New Delhi: Some of India’s biggest cities are among the cheapest in the world to live in, according to findings of the Worldwide Cost of Living Survey by the Economist Intelligence Unit (EIU).
Cities of Bengaluru—India’s technology capital, the southern city of Chennai, and the country’s capital city New Delhi ranked among the world’s ten cheapest cities in a ranking released by the Economist Intelligence Unit in its bi-annual survey on March 19. EIU ranked 133 cities in 93 countries surveying 50,000 individuals.
These three cities joined the ranks of Venezuela’s Caracas, Buenos Aires in Argentina, Lagos in Nigeria, and Pakistani city of Karachi among others that remain highly affordable when compared to other cities globally. Mumbai too ranked at 122, making it among the cheapest in the list of 133 cities surveyed by the EIU.
Bangalore is Asia’s cheapest city, being more than twice cheaper than the three most expensive cities, according to the rankings.
Within Asia, the best value for money has traditionally been offered by South Asian cities, particularly those in India and Pakistan. In fact, all South Asian cities feature among the cheapest 30 in the world, and continue to offer the best value for money in the region, the EIU said in its release.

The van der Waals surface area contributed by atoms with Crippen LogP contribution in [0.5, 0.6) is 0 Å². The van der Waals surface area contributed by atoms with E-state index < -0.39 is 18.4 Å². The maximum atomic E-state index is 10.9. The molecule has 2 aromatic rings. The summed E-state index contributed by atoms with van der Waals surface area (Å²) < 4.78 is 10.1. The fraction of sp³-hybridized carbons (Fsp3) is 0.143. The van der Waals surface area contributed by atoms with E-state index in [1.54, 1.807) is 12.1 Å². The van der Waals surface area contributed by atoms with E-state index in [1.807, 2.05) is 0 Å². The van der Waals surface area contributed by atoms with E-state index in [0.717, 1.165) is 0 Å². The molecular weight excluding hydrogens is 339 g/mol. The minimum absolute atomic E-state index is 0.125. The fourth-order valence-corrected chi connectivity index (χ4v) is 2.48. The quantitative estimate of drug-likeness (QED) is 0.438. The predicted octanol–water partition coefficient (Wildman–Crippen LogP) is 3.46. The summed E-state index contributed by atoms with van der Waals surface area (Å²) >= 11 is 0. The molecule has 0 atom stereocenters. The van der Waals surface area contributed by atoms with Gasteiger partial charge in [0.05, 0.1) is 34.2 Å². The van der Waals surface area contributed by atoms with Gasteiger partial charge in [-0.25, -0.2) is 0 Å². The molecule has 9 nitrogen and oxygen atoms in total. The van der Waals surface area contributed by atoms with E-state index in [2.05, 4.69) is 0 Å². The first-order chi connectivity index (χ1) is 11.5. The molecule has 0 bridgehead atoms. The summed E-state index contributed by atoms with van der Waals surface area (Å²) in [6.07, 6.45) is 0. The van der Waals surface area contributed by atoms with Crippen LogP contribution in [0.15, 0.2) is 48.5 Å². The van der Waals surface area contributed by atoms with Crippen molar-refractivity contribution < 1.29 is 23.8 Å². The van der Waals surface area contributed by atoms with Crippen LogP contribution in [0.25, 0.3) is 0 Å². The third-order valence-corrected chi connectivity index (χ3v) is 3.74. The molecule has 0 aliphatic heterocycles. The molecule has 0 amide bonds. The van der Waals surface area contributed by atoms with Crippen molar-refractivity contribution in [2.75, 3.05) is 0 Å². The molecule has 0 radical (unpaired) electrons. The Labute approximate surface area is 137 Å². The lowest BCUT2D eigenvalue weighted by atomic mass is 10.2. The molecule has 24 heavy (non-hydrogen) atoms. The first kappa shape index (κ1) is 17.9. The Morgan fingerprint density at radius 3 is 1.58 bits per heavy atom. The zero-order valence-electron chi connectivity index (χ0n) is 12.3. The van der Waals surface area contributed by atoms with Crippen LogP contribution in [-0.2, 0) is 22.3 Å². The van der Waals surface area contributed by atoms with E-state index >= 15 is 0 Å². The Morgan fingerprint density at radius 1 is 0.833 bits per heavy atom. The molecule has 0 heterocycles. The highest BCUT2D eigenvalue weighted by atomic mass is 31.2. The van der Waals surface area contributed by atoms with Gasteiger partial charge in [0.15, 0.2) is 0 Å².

In India, a wide disparity in incomes has created various layers of affordability. “India is tipped for rapid economic expansion but, in per head terms, wage and spending growth will remain low. Income inequality means that low wages are the norm, limiting household spending and creating many tiers of pricing as well as strong competition from a range of retail sources," EIU said in a release dated March 19. “This, combined with a cheap and plentiful supply of goods into cities from rural producers with short supply chains as well as government subsidies on some products, has kept prices down, especially by Western standards," it added.
Amongst the most expensive cities in the world, Singapore and Hong Kong topped the rankings, along with Paris, followed by Zurich and Geneva. Singapore has continued to hold on to the ranking for five years now.
Economist Intelligence Unit surveyed 400 individual prices across 160 products and services to include— food, toiletries and clothing, domestic help, transportation, utility bills—in each city. Researchers surveyed a range of stores: supermarkets, mid-priced stores and higher priced specialty outlets.